Seeds waiting to be sorted
Seeds of vegetables grown in cold climates need to have a short length to maturity and an ability to tolerate cooler than typical temperatures–day and night. You can look in any general seed catalog for terms like “short growing season,” “early-bearing,” “tolerates cool evenings,” or even the magic words, “especially bred for northern growers.”
It’s even better when you can find a seed company that specializes in seeds for cold climates. Recently, a reader asked me just that:
I live in Norway long term and am trying to find cold climate food seed for my garden.
On my Cold Climate Merchants page I have Fedco, High Altitude, Johnny’s, and Pinetree. Unfortunately, I don’t think any of them ship to Norway.
Readers, Can You Help?
Do any of you know of other seed merchants that specialize in vegetable seeds for cold climates? If they ship to Norway, that would be a bonus.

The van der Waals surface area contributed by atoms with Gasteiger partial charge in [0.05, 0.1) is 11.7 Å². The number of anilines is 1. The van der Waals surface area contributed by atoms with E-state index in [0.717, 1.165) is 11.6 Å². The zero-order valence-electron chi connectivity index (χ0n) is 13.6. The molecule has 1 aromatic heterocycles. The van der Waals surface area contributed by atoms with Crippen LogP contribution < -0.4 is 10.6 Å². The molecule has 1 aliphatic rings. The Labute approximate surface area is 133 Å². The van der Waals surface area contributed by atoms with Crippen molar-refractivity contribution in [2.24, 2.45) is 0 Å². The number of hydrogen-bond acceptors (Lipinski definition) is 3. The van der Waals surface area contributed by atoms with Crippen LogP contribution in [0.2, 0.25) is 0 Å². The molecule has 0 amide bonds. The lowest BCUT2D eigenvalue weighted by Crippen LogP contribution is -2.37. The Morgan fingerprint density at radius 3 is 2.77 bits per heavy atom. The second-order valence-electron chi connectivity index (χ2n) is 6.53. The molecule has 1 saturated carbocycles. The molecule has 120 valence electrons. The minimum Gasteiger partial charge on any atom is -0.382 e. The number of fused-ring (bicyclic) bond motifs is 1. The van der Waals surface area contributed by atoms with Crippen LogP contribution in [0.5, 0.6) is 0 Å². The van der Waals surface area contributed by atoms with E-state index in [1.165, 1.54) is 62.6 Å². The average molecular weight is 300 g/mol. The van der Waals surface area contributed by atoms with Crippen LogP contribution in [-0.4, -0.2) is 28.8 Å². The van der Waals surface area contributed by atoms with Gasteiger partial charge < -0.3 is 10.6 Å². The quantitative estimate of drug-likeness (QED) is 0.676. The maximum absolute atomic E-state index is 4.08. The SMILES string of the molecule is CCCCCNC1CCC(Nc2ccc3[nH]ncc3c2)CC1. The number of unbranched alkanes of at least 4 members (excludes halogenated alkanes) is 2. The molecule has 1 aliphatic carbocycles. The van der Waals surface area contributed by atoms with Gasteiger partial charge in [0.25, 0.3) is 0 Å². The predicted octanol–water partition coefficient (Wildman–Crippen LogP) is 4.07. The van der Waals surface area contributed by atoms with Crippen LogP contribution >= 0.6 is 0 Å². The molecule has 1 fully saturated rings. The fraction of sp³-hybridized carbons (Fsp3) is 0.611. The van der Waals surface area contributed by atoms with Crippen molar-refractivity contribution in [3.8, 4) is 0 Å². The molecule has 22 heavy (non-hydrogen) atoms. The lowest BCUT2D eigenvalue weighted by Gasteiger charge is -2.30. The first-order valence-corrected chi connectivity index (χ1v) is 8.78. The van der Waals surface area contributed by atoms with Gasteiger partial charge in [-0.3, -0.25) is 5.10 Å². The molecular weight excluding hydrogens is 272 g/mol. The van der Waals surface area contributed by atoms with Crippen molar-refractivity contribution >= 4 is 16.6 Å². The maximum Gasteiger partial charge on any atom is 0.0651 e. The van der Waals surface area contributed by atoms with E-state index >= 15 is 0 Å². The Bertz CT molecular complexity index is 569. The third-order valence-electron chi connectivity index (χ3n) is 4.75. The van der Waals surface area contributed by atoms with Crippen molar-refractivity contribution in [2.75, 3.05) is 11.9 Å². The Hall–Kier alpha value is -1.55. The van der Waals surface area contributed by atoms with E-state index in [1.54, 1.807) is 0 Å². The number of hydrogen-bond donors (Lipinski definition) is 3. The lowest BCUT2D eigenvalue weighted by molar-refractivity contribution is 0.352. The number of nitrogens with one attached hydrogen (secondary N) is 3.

Don’t miss our Botanic Interests seed giveaway, going on now through Sunday!
In the end, this may be the most important thing about frost: Frost slows us down. In spring, it tempers our eagerness. In fall, it brings closure and rest. In our gotta-go world–where every nanosecond seems to count–slowness can be a great gift. So rather than see Jack Frost as an adversary, you could choose to greet him as a friend.
in A Gardener’s Guide to Frost: Outwit the Weather and Extend the Spring and Fall Seasons